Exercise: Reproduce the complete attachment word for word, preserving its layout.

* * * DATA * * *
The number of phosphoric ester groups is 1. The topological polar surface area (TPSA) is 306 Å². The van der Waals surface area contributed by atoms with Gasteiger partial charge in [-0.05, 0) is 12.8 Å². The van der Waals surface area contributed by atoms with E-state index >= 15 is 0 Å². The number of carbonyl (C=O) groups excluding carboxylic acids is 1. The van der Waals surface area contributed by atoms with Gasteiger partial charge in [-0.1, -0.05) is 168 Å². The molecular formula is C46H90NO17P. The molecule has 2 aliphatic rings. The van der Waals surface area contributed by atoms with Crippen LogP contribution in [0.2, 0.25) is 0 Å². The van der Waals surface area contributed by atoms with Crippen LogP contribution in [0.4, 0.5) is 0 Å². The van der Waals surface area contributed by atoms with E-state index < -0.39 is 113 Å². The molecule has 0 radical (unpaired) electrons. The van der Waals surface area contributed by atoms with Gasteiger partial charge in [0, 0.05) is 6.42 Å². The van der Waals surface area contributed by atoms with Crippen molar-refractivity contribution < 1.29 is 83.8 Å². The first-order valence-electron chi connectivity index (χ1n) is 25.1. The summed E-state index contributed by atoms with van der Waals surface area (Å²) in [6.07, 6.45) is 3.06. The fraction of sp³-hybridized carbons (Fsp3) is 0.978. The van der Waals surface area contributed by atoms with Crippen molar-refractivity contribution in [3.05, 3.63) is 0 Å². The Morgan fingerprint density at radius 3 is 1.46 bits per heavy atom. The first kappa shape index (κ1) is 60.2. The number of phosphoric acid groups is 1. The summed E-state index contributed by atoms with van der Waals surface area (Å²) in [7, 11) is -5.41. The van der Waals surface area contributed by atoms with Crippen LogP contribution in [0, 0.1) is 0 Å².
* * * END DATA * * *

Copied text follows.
The number of phosphoric ester groups is 1. The topological polar surface area (TPSA) is 306 Å². The van der Waals surface area contributed by atoms with Gasteiger partial charge in [-0.05, 0) is 12.8 Å². The van der Waals surface area contributed by atoms with E-state index >= 15 is 0 Å². The number of carbonyl (C=O) groups excluding carboxylic acids is 1. The van der Waals surface area contributed by atoms with Gasteiger partial charge in [-0.1, -0.05) is 168 Å². The molecular formula is C46H90NO17P. The molecule has 2 aliphatic rings. The van der Waals surface area contributed by atoms with Crippen LogP contribution in [0.2, 0.25) is 0 Å². The van der Waals surface area contributed by atoms with Crippen LogP contribution in [0.4, 0.5) is 0 Å². The van der Waals surface area contributed by atoms with E-state index < -0.39 is 113 Å². The molecule has 0 radical (unpaired) electrons. The van der Waals surface area contributed by atoms with Gasteiger partial charge in [0, 0.05) is 6.42 Å². The van der Waals surface area contributed by atoms with Crippen molar-refractivity contribution < 1.29 is 83.8 Å². The first-order valence-electron chi connectivity index (χ1n) is 25.1. The summed E-state index contributed by atoms with van der Waals surface area (Å²) in [6.07, 6.45) is 3.06. The fraction of sp³-hybridized carbons (Fsp3) is 0.978. The van der Waals surface area contributed by atoms with Crippen molar-refractivity contribution in [3.05, 3.63) is 0 Å². The Morgan fingerprint density at radius 3 is 1.46 bits per heavy atom. The first kappa shape index (κ1) is 60.2. The number of phosphoric acid groups is 1. The summed E-state index contributed by atoms with van der Waals surface area (Å²) in [7, 11) is -5.41. The van der Waals surface area contributed by atoms with Crippen LogP contribution in [0, 0.1) is 0 Å².